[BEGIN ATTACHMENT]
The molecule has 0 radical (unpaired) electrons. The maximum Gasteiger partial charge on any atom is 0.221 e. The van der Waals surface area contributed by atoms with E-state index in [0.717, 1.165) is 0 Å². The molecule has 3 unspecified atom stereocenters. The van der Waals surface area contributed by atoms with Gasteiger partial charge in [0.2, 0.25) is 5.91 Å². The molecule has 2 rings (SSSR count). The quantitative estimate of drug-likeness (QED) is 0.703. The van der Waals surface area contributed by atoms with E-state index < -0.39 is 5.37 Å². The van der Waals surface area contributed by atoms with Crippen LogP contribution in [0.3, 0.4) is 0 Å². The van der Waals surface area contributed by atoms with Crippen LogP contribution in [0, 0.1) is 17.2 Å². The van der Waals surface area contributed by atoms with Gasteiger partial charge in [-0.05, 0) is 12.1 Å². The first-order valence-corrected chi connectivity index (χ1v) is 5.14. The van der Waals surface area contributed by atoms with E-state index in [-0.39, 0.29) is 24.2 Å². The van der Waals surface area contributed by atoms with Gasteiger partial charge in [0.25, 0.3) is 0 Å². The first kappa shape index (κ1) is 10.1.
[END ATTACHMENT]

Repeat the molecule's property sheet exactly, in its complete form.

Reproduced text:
The molecule has 0 radical (unpaired) electrons. The maximum Gasteiger partial charge on any atom is 0.221 e. The van der Waals surface area contributed by atoms with E-state index in [0.717, 1.165) is 0 Å². The molecule has 3 unspecified atom stereocenters. The van der Waals surface area contributed by atoms with Gasteiger partial charge in [0.2, 0.25) is 5.91 Å². The molecule has 2 rings (SSSR count). The quantitative estimate of drug-likeness (QED) is 0.703. The van der Waals surface area contributed by atoms with E-state index < -0.39 is 5.37 Å². The van der Waals surface area contributed by atoms with Crippen LogP contribution in [0.3, 0.4) is 0 Å². The van der Waals surface area contributed by atoms with Crippen LogP contribution in [0, 0.1) is 17.2 Å². The van der Waals surface area contributed by atoms with Gasteiger partial charge in [-0.05, 0) is 12.1 Å². The first-order valence-corrected chi connectivity index (χ1v) is 5.14. The van der Waals surface area contributed by atoms with E-state index in [-0.39, 0.29) is 24.2 Å². The van der Waals surface area contributed by atoms with Gasteiger partial charge in [0.25, 0.3) is 0 Å². The first kappa shape index (κ1) is 10.1.